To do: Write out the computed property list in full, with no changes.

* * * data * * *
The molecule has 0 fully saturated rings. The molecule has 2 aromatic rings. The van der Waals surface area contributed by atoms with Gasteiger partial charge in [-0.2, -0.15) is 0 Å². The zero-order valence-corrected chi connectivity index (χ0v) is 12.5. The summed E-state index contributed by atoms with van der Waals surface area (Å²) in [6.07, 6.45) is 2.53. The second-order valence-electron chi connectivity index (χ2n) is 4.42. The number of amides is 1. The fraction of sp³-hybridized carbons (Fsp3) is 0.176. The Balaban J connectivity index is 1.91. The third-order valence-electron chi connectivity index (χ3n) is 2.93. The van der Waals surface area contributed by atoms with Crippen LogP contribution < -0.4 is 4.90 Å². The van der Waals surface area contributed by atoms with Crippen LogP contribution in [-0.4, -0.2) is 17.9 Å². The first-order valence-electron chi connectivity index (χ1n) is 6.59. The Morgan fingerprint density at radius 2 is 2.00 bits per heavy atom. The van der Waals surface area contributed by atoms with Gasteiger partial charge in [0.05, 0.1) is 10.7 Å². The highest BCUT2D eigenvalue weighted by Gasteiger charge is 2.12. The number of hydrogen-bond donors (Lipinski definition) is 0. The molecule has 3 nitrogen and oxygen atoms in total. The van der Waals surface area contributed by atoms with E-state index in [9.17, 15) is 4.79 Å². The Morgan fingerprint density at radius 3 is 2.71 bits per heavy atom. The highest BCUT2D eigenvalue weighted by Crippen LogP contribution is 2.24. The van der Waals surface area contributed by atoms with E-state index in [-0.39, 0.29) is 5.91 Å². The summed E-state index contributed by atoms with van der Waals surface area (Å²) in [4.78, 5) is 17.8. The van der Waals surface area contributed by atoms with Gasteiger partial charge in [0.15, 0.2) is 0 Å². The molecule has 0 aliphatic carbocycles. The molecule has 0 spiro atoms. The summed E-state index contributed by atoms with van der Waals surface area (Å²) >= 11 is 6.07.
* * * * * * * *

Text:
The molecule has 0 fully saturated rings. The molecule has 2 aromatic rings. The van der Waals surface area contributed by atoms with Gasteiger partial charge in [-0.2, -0.15) is 0 Å². The zero-order valence-corrected chi connectivity index (χ0v) is 12.5. The summed E-state index contributed by atoms with van der Waals surface area (Å²) in [6.07, 6.45) is 2.53. The second-order valence-electron chi connectivity index (χ2n) is 4.42. The number of amides is 1. The fraction of sp³-hybridized carbons (Fsp3) is 0.176. The Balaban J connectivity index is 1.91. The third-order valence-electron chi connectivity index (χ3n) is 2.93. The van der Waals surface area contributed by atoms with Crippen LogP contribution < -0.4 is 4.90 Å². The van der Waals surface area contributed by atoms with Crippen LogP contribution in [-0.4, -0.2) is 17.9 Å². The first-order valence-electron chi connectivity index (χ1n) is 6.59. The Morgan fingerprint density at radius 2 is 2.00 bits per heavy atom. The van der Waals surface area contributed by atoms with Gasteiger partial charge in [0.05, 0.1) is 10.7 Å². The highest BCUT2D eigenvalue weighted by Gasteiger charge is 2.12. The number of hydrogen-bond donors (Lipinski definition) is 0. The molecule has 3 nitrogen and oxygen atoms in total. The van der Waals surface area contributed by atoms with E-state index in [9.17, 15) is 4.79 Å². The Morgan fingerprint density at radius 3 is 2.71 bits per heavy atom. The highest BCUT2D eigenvalue weighted by Crippen LogP contribution is 2.24. The van der Waals surface area contributed by atoms with E-state index in [-0.39, 0.29) is 5.91 Å². The summed E-state index contributed by atoms with van der Waals surface area (Å²) in [4.78, 5) is 17.8. The van der Waals surface area contributed by atoms with Gasteiger partial charge in [0.15, 0.2) is 0 Å². The molecule has 0 aliphatic carbocycles. The molecule has 0 spiro atoms. The summed E-state index contributed by atoms with van der Waals surface area (Å²) >= 11 is 6.07.